SA trialling advanced soft plastics recycling scheme
Led by the Australian Food and Grocery Council (AFGC) in partnership with the Central Adelaide Waste and Recycling Authority (CAWRA), and the Cities of Adelaide, Charles Sturt and Port Adelaide Enfield, a kerbside recycling trial in South Australia is part of designing an industry-led scheme for recycling soft plastic packaging in Australia. The scheme aims to create an advanced recycling industry, producing recycled, food-grade soft plastic packaging, which currently isn’t made in Australia.
In the trial, set to hit a small number of SA households, residents in designated areas will receive kits with specially designed bags to be filled with eligible soft plastic packaging, such as bread and frozen vegetable bags, ice-cream wrappers and toilet paper wrap. Full bags go into the household recycling bin for the regular council kerbside collection, after which the special bag will be sent to manufacturers for processing.
This trial is one of a number being conducted as part of the National Plastics Recycling Scheme (NPRS) project, co-funded by food and grocery manufacturers and state and Commonwealth governments. The trials are designed to help validate the model for kerbside collection and sorting, one that provides a clean stream of used soft plastics and can be scaled up for an emerging advanced recycling industry.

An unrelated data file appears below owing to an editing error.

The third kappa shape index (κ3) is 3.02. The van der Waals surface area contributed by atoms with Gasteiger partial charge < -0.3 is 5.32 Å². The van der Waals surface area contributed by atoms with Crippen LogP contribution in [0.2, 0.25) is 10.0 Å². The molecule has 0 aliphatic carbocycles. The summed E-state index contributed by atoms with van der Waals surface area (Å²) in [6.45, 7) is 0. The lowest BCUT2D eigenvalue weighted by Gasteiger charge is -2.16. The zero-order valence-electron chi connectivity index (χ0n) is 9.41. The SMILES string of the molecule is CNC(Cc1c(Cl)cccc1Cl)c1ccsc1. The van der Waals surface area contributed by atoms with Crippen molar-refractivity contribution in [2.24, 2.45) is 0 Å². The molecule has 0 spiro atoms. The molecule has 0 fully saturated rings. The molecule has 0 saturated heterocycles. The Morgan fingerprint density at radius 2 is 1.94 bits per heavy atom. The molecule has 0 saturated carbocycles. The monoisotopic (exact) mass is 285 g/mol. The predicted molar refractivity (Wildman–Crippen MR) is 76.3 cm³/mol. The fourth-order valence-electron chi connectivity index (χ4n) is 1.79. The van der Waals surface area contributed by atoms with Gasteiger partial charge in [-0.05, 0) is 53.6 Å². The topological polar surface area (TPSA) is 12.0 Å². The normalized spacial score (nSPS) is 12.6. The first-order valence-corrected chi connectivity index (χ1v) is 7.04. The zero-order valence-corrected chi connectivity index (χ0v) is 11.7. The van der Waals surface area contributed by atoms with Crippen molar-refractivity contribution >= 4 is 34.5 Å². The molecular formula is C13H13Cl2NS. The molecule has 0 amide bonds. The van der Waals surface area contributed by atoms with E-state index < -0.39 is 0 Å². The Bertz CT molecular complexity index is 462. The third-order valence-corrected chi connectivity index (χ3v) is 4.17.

Different bags are being tested by the three councils, with the Cities of Adelaide and Port Adelaide Enfield both testing the yellow ‘Curby’ bags and the City of Charles Sturt testing an orange, translucent bag. Soft plastics cannot be recycled in the trial unless they are placed in the coloured bags. In total, 4000 households will participate in the trials across the three councils.
AFGC CEO Tanya Barden said the trials are a key part of capturing soft plastic packaging as a resource to help meet demand from Australia’s food and grocery manufacturers for food-grade recycled packaging.
“Soft plastic packaging plays a vital role ensuring the freshness and protection of food, personal care and home care products,” Barden said. “Manufacturers use soft plastics because they are strong and light with a low carbon footprint and the industry is committed to further improving the environmental profile of this material.”
The advanced recycling process will break clean, shredded soft plastics back down into new products such as oil — from which plastics are made from in the first place. That oil is then refined and made back into new plastics.
The NPRS trials are supported by funding from the Australian food and grocery manufacturing industry and the Australian Government while the South Australian trials have received funding from Green Industries SA and the participating councils.
Work on the recycling scheme has stimulated new investment in advanced recycling infrastructure since securing a grant under the federal government’s National Product Stewardship Investment Fund in 2020. There are now four facilities either in development or operation.
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